The pilot who landed US Airways flight 1549 on New York City's Hudson River in January recounted his performance today at a hearing on the experience in Washington, D.C.
Capt. Chesley "Sully" Sullenberger recalled his decision to land the plane carrying 155 people on the water as investigators began a three-day examination of the so-called "Miracle on the Hudson."
Sullenberger said he and his right-hand man -- after, ironically, admiring the view of the river -- had precisely the same reaction when the plane touched down with a splash.
"First Officer Jeff Skiles and I turned to each other and, almost in unison, at the same time, with the same words, said to each other, 'Well, that wasn't as bad as I thought.'"
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Indeed, the transcript from the cockpit voice recorder released today mirrors what was evident in the audio recordings between air traffic control and US Airways Flight 1549 released in February: Capt. Sullenberger and his crew kept their cool.
"We didn't have time to consult all the written guidance, we didn't have time to complete the appropriate checklists," Sullenberger said today at the National Transportation Safety Board. "So Jeff Skiles and I had to work almost intuitively in a very close-knit fashion without having a chance to verbalize every decision, every part of the situation. By observing each others' actions and hearing our transmissions and our words to others, we were able to quickly be on the same page, know what had needed to be done, and begin to do it."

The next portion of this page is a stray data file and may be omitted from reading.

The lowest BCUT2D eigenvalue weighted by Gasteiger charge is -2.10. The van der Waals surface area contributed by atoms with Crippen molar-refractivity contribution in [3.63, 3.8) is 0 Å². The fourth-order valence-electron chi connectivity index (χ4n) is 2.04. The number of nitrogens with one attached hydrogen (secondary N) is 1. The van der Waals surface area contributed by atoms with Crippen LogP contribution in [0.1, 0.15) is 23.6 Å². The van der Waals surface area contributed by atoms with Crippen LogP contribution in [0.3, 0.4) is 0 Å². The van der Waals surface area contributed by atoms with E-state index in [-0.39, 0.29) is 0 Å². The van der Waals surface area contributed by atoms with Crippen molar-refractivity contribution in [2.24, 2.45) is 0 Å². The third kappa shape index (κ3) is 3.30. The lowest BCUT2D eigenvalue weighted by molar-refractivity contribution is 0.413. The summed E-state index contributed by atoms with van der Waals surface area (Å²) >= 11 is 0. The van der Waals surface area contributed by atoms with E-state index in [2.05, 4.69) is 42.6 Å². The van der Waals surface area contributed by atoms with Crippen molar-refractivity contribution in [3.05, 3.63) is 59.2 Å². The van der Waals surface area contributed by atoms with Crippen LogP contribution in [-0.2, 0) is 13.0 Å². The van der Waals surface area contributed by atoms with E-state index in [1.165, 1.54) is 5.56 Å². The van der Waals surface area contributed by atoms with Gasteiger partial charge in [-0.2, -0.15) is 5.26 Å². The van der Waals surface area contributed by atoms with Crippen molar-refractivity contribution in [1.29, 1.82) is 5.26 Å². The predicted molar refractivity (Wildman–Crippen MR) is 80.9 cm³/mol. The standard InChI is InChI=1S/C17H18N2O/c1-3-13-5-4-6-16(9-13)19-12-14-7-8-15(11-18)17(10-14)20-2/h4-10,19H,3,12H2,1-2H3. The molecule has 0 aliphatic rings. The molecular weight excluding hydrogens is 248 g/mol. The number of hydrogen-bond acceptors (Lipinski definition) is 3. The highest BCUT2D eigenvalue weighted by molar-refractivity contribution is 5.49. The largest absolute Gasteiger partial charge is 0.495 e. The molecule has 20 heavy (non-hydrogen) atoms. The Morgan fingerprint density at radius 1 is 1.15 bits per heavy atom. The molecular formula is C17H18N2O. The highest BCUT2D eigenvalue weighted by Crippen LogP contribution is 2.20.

"We're all so thankful," passenger Billy Campbell said Tuesday. "The most difficult thing, and I would assume many of us share this, is seeing the other flights that don't end this way. You know, I came home and about three weeks after this and saw on the news the Buffalo flight, and then obviously, we're all terribly saddened by what's happened with Air France."
Not long after saying, "What a view of the Hudson today," Sullenberger and Skiles proceeded calmly through the emergency landing, according to the cockpit voice recorder.
"Got flaps two, you want more?" Skiles asked Sullenberger in the minute before landing on the river,
"No, let's stay at two," Sullenberger said.
"Got any ideas?" Sullenberger then asked.
Just 17 seconds later, Sullenberger said, "We're gonna brace."
"When we did hit, I almost felt like I was on the cruise ship because as I looked out the window, the plane submerged, and it felt like almost looking out a porthole because we were underwater," he said. "We then sort of bounced, came up, skidded, and it all happened obviously very quickly."
"When we finally came to a stop -- you know, sort of feeling the miracle of 'wow, survived this crash' -- immediately water was rushing out of my window. Very quickly, I talked to the two fellows sitting next to me, in B and C, said "Let's go, let's go, we have to go to the back."
Campbell said he was the last passenger to go out on one of the rafts, and grabbed Sullenberger's arm on the way out to say thank you.
"He very humbly just said to me, "You're welcome,'" Campbell said.